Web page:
As Palestinian villagers decide to take dismantling the Israeli occupation
into their own hands, the Real News Network’s Lia Tarachansky speaks to
Jesse Rosenfeld on segregation and the West Bank. Checkpoints and
roadblocks play a key role in separating Palestinians from Israelis and
Israeli appropriated areas, from commercial areas, and from each other.
Since the beginning of the second Intifadah in September 2000 the
number of checkpoints in the West Bank increased to over 500.
In an act of resistance, the International Solidarity Movement organized a
symbolic action of dismantling four roadblocks segregating four villages
from each other. Hours after the protest Israeli bulldozers replaced two.
This action comes days after former Israeli Prime Minister Ehud Olmert
told in a Yediot Ahronot interview he believes Israel must withdraw from
most of the Occupied Palestinian Territories.
Olmert admits Israel must withdraw
VOICE OF LIA TARACHANSKY, JOURNALIST, TRNN: On September 29, 2008, before passing the throne as leader of the Kadima Party to Tzipi Livni, Israeli Prime Minister Ehud Olmert made unprecedented comments in an interview with Yediot Aharonot. He stated, “[I am saying] what no Israeli leader has ever said: we should withdraw from almost all of the territories, including in East Jerusalem and in the Golan Heights.” (September 29, 2008.) This change in attitude came as a surprise, as during his time in office, Israeli settlements within the West Bank increased by over 4,000 new homes. Though Olmert is expected to resign around mid-October, his comments will force the new government to address the seemingly new direction within Israeli leadership. Tzipi Livni, described by the government as more dovish than many in her party, has already postponed dealing with East Jerusalem to an unknown date. To understand the significance of Olmert’s statements, The Real News Network spoke to Jesse Rosenfeld, a freelance journalist based in Ramallah for the past year.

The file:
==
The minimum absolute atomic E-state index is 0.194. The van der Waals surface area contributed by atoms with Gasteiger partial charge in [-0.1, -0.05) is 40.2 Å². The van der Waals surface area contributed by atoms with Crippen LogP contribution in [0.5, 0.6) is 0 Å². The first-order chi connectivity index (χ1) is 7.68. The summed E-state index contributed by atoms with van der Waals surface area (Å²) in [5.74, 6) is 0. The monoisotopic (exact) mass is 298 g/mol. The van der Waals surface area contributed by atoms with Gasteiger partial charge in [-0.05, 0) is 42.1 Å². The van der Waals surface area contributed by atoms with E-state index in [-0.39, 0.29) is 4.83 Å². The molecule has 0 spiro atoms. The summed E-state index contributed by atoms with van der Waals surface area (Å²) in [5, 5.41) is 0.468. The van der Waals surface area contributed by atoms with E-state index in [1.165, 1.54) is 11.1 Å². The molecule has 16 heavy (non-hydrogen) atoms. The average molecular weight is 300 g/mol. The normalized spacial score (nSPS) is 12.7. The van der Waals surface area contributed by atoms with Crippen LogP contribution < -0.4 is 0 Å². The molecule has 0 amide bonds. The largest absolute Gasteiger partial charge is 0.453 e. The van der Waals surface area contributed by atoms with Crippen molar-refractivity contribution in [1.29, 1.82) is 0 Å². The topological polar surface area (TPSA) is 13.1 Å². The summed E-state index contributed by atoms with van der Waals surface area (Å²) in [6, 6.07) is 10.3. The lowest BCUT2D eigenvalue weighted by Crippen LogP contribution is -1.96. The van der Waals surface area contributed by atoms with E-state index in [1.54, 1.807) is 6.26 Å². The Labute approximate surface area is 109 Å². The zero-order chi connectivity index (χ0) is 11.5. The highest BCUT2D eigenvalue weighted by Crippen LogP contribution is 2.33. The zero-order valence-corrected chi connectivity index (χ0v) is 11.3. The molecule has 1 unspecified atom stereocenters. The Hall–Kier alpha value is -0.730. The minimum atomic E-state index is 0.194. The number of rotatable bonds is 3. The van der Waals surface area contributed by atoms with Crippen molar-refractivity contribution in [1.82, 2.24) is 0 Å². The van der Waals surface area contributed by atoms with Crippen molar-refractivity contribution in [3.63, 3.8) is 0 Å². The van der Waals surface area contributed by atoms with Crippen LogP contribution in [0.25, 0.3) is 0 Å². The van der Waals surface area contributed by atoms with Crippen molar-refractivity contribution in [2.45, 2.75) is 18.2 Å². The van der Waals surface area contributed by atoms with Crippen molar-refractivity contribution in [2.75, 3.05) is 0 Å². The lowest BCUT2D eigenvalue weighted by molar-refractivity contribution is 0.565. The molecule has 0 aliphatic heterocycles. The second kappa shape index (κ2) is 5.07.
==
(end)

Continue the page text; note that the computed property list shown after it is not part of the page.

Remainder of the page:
TARACHANSKY: You’ve just started working on a book looking at the segmentation of the Israeli state and Israeli occupied territories. Can you tell us a little bit about your experiences in Ramallah for the past year?